Omar Shaikh: Seize chance to be global HQ of ethical finance

Adam Smith, who as well as The Wealth Of Nations, wrote The Theory Of Moral Sentiments. Picture: Hulton Archive/Getty
Adam Smith, who as well as The Wealth Of Nations, wrote The Theory Of Moral Sentiments. Picture: Hulton Archive/Getty
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Scotland has a proud heritage in ethical finance dating back over 300 years.

From Adam Smith, renowned as the father of modern economics, to the origins of the mutual life industry and the Reverend Henry Duncan, founder of the world’s first commercial savings bank, this nation has been a pioneer in financial innovation and the development of professional standards.

Ethical finance is certainly not a modern idea. But in the post-recession world, it is an idea that has never been more popular or needed. The failure of trickle-down economics to fairly distribute wealth and encourage inclusive growth, the damaging impact on the planet of the unchecked pursuit of profit, and the banking scandals of miss-selling and rate-fixing of the past decade have provided the context for the emergence of a new narrative.

Society is now increasingly desiring a more conscious form of consumerism and the emergence of the UN Global Sustainable Development Goals (SDGs) is fast providing a global unified target for measuring this rising trend. In addition, governments and senior politicians, including most recently First Minister Nicola Sturgeon, are realising traditional methods and measures such as GDP are not sufficient to capture wellbeing and that there is a real and immediate financial risk and cost of the climate emergency.

We are entering a new world, where innovation and alternative thinking will have a significant relevance in informing a new economic paradigm where finance is used for positive change serving an economy that works for all people and the planet. Whilst the contemporary circumstances are different, this challenge is not new as Smith referred to such facets in his earlier work, The Theory Of Moral Sentiments.

To foster this creativity, there is a critical need to encourage a broader narrative. And therein lies a unique opportunity to make Scotland, with its proud heritage, convene this pressing global narrative as the headquarters of ethical finance.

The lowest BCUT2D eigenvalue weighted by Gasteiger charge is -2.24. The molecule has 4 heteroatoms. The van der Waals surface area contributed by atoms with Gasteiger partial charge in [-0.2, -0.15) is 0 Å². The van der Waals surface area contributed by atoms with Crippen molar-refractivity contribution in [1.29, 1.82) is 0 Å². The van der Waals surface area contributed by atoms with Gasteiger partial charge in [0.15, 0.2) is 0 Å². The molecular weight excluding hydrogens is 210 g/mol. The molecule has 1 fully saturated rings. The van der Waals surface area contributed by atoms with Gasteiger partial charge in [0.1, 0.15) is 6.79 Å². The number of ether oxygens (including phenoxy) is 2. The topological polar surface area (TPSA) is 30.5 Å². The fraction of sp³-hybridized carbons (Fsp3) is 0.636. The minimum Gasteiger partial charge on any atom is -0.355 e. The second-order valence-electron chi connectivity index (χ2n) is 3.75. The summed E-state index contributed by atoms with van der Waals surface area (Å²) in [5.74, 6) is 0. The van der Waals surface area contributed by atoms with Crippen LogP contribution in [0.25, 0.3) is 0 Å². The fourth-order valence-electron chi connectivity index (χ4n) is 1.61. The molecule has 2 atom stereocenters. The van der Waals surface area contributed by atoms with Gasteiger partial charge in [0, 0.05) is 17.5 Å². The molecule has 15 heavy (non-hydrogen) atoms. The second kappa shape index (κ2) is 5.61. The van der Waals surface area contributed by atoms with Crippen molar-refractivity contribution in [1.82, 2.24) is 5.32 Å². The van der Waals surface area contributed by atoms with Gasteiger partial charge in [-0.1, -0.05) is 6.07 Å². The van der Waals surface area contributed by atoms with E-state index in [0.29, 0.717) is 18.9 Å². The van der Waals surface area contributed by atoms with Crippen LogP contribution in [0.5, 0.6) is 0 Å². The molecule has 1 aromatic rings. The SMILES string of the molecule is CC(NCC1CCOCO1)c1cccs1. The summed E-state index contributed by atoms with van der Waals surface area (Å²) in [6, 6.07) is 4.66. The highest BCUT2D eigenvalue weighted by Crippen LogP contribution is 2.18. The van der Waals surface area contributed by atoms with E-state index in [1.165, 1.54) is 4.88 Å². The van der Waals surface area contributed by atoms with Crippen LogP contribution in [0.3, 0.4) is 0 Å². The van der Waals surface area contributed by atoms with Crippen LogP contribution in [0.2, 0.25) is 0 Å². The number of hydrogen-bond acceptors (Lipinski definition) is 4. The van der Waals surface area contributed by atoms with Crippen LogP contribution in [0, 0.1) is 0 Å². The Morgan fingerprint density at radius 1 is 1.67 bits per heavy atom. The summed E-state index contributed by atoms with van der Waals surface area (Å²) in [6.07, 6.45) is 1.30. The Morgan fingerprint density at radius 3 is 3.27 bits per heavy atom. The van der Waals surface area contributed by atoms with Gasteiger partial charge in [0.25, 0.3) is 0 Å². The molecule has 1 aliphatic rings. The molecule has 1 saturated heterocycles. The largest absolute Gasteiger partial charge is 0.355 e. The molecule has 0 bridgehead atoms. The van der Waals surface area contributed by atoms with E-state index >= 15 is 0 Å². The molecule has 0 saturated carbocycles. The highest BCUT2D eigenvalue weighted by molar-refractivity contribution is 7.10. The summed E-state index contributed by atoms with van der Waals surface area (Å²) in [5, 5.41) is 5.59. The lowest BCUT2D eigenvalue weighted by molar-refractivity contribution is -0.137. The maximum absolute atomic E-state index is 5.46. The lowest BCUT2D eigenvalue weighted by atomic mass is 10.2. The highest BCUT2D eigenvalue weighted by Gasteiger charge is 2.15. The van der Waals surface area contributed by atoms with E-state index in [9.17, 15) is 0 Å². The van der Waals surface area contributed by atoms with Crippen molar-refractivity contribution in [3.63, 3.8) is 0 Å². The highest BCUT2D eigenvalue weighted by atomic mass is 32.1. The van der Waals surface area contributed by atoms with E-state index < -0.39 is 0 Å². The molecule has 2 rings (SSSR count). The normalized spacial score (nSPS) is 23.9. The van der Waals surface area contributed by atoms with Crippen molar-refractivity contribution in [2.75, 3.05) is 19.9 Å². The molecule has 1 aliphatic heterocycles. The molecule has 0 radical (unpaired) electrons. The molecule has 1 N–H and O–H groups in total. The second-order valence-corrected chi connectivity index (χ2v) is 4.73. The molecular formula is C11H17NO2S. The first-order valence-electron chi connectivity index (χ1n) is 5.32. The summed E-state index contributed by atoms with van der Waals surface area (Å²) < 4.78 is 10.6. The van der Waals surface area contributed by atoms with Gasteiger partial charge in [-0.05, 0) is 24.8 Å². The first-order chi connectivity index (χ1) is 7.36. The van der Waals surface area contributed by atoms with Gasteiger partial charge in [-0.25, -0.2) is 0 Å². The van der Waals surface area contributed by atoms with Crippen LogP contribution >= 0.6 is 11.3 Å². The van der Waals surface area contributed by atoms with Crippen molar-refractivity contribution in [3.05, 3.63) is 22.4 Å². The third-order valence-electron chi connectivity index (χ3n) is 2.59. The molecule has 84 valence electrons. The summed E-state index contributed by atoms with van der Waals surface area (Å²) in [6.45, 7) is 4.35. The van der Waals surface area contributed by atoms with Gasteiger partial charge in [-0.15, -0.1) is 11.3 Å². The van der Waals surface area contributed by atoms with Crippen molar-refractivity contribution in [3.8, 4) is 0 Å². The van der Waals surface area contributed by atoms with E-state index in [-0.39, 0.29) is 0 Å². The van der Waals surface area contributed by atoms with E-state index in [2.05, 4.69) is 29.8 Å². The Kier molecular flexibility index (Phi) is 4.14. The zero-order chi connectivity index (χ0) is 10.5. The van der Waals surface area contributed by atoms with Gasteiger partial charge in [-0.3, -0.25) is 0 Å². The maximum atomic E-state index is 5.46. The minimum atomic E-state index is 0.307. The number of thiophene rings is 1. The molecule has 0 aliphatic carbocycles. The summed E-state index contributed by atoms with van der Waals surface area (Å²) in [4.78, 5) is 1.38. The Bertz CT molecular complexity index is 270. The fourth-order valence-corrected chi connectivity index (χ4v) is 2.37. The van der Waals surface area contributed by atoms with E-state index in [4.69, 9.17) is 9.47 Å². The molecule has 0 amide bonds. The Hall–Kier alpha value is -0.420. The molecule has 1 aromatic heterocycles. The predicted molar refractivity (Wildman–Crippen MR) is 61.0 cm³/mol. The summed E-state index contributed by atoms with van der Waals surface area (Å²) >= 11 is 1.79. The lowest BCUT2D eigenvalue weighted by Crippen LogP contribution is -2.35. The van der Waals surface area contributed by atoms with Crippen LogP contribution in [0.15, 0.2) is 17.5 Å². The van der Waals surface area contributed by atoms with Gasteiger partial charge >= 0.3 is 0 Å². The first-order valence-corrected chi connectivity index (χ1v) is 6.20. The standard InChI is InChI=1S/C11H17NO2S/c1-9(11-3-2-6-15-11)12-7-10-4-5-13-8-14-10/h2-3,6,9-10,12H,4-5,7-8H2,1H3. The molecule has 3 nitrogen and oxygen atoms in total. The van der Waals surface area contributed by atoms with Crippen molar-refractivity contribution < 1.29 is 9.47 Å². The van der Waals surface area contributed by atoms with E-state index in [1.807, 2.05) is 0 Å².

We have a robust financial services sector with strong ethical roots, and a strong culture of innovation, research and development, including a burgeoning financial technology sector in Edinburgh. We are a world leader in climate change and social enterprise, with a growing global reputation in ethical finance.

There is a collective desire to promote Scotland on the international stage as a global citizen and to boost trade and investment, influence and networks. Scotland is one of only a handful of countries to integrate the SDGs into its National Performance Framework, and soon the first Scottish National Investment Bank will become operational, with an aim to operate in an ethical and transparent manner.

That’s why the Global Ethical Finance Initiative, which has an international outlook, has chosen Edinburgh as its home, to work towards creating a new form of capitalism.

One of our main challenges is defining ethical finance, as there is no formal definition.

In simple terms, it is a fairer system of financial management that combines profit (as traditionally understood) with a purpose which at their heart have better outcomes for people and the planet.

And why does it matter? Trust in banks is diminishing following the global crash and today’s generation of consumers – particularly millennials – believe that investment decisions should reflect the issues they care about. Ethical finance in the UK is valued at around £40 billion, so there are thousands of sustainable job opportunities that Scotland can capitalise on, particularly as the jobs market changes with the rise of automation and AI.

The world summit on ethical finance will be held in Edinburgh this year on 8-9 October. Bodies represented will include the United Nations, the Bank of England, the Scottish Government, the Financial Conduct Authority, RBS, Baillie Gifford and HSBC, with over 500 senior representatives from more than 200 companies and organisations from across the globe in attendance.

We will explore how to create a better system of financial management that delivers more than just profit. There is a growing desire to achieve this, and – when it happens – Scotland will have played a pivotal role in building a fairer world for everyone.

Omar Shaikh is managing director of the Global Ethical Finance Initiative